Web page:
“...And he said, for a thousand pounds, he will remove the rocks!” Cornelius finished. “He will come down to Brenton in a fortnight.”
“But I don’t have a thousand pounds,” Aurelius said. “I don’t even have a hundred pounds.”
Cornelius sat down on the foot of his brother’s bed. “I have a thousand pounds.”
“I can’t ask you to do that for me.”
“I want to. I’m sure you’ll pay me back when you can.”
For the first time in a month, Aurelius smiled. “Thank you, Cornelius.”
“It’s my honor. It’s not every day you get to help your brother win his true love’s heart.”
As promised, in a fortnight, the magician rolled into town in a large caravan with the words ‘The Great Horace’s Magical Remedies’ written across its side. Aurelius and Cornelius met the magician at the cliff-side spot where Dorigen had spent so much time sitting and waiting for Arviragus’s ship. When they got there, Aurelius was surprised to see that the Great Horace was rather ordinary looking. He had long silver hair that was tied back, and he wore a plain brown tunic. He held a large, leather-bound book.
“This must be our lovelorn chap,” Horace said as Aurelius and Cornelius walked up to him. “Do you have the thousand pounds?”
Cornelius handed over the money, and Horace quickly counted it.
“How long will it take you to remove the rocks?” Aurelius asked.
“This is an easy task, my boy. I just have to read a little spell out of his book of runes, and it will be done.”
Aurelius nodded, his heart hammering away. Horace opened his book, releasing a cloud of dust. Then, he began chanting in a strange, ancient language. As he chanted, the air around Aurelius seemed to still, and the sound of waves clapping against the shore and seagulls crying became muted. After a few minutes, Horace closed the book, and the world returned to normal. Except the waves sounded quieter, like they were gently rolling to shore. Holding his breath, Aurelius glanced over the cliff.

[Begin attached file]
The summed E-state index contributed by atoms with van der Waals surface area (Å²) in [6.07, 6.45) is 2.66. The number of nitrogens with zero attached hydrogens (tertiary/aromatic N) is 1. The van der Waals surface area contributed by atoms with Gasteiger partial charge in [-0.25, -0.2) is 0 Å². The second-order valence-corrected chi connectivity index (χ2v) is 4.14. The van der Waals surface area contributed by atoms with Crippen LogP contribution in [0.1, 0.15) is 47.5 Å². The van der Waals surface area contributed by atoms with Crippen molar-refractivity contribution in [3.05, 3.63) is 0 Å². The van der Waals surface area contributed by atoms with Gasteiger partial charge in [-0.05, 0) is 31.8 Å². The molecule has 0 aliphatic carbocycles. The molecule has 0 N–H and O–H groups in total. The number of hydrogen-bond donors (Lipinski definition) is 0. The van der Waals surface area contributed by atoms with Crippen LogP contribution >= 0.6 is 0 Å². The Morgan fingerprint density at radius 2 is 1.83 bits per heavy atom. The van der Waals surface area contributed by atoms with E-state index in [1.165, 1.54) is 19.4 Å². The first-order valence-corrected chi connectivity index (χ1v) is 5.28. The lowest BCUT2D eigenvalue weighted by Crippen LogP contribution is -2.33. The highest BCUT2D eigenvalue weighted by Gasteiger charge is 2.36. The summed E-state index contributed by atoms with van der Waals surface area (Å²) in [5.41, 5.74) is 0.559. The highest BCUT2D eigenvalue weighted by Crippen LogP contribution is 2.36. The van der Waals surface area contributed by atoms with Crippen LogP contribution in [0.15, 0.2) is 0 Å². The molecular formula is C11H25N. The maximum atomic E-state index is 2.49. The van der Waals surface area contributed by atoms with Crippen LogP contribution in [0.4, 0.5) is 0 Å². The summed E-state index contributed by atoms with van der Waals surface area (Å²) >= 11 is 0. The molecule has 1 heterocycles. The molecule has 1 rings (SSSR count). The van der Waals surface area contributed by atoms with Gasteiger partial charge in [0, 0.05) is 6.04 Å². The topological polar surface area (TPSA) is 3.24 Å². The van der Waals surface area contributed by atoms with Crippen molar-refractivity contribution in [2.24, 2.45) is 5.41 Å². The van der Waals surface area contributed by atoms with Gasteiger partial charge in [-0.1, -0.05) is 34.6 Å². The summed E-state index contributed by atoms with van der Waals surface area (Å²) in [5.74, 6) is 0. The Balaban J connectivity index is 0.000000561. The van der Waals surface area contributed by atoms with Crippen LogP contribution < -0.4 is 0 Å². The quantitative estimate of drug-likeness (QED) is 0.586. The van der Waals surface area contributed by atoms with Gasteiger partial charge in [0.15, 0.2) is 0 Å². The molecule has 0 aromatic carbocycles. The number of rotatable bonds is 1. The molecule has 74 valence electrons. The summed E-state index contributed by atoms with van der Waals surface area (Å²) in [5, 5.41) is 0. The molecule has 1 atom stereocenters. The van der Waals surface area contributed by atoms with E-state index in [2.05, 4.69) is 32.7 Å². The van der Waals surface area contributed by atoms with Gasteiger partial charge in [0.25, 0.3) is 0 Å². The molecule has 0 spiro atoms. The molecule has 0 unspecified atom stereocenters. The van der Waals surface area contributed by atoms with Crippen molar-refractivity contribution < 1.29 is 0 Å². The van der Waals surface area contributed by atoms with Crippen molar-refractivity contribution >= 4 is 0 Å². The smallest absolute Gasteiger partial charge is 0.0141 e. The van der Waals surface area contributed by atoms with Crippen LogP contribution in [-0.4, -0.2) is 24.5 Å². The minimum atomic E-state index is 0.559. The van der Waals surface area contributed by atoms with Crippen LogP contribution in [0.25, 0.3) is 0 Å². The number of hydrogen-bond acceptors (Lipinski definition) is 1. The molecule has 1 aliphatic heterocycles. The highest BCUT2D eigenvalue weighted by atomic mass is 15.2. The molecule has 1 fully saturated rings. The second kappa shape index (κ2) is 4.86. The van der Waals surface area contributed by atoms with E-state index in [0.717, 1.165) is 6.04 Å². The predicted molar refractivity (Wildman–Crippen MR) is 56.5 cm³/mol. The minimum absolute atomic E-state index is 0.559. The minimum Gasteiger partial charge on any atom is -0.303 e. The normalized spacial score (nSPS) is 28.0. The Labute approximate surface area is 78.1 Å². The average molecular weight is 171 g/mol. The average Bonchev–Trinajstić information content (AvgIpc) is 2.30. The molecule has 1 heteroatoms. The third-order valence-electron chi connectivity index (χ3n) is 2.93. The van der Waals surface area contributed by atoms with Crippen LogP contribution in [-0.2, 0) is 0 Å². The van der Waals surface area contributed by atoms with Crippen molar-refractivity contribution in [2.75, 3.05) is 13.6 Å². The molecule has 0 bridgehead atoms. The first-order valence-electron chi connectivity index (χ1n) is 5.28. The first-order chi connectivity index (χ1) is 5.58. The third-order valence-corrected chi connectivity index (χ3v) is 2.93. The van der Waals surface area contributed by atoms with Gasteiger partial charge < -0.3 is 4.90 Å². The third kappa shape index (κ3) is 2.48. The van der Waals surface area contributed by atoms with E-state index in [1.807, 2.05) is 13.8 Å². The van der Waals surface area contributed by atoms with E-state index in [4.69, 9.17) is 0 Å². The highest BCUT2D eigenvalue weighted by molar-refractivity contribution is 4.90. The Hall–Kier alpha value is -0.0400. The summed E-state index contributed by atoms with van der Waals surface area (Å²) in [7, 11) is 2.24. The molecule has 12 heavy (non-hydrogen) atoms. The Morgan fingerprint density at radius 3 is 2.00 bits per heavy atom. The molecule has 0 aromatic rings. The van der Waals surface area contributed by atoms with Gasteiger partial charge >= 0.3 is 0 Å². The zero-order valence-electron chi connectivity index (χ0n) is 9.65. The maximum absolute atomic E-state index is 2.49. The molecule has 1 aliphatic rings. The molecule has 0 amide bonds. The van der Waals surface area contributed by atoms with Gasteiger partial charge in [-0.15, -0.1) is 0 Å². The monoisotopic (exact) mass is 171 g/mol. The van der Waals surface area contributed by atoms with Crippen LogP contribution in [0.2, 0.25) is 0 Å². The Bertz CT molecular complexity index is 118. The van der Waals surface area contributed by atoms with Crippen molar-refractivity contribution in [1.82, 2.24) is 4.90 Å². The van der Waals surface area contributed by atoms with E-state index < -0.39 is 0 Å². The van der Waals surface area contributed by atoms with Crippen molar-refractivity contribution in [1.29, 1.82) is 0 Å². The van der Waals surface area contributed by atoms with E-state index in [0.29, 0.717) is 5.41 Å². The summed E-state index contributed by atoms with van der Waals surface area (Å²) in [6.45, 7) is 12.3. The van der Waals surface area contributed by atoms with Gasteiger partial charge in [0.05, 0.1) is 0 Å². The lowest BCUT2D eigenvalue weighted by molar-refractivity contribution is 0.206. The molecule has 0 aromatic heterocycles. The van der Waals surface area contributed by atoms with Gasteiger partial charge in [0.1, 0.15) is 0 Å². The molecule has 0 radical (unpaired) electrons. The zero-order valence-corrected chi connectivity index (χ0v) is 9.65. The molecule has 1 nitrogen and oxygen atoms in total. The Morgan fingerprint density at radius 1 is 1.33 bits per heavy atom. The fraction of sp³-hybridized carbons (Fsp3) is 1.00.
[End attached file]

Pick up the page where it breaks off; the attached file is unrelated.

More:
The rocks were gone.
“Thank you,” Aurelius said to Horace, who was counting his money again.
“Of course, my boy,” Horace muttered distractedly.
“I’ll be right back,” Aurelius told Cornelius. He turned and ran back into town, not stopping, not slowing down at all, until he reached Arviragus and Dorigen’s door. He knocked on it so loudly it shook. Dorigen opened it, revealing Aurelius’s flushed face.
“Aurelius, what’s wrong?” Dorigen asked.
“Nothing is wrong, nothing at all! Come with me. And bring Arviragus too.”
Dorigen, frowning slightly, went back inside. She reemerged a minute later with Arviragus, and the two followed Aurelius to the cliff-side, where Cornelius and Horace still stood.
“Look,” Aurelius told Dorigen and Arviragus.
Dorigen and Arviragus both looked over the cliff. Dorigen clapped a hand over her mouth, and Arviragus’s eyes widened.
“The rocks...they’re gone,” Dorigen said faintly.
“You told me that if I got rid of the rocks, you would go out with me. Well, Dorigen, my love, I have removed the rocks.”
Arviragus looked at Dorigen. “You told him that?”
“I...I said it in jest. I never thought he really would...” Dorigen’s face went pale. She glanced back and forth between the two men who loved her. Arviragus stared at her with betrayal etched into all of his features. Aurelius grinned triumphantly.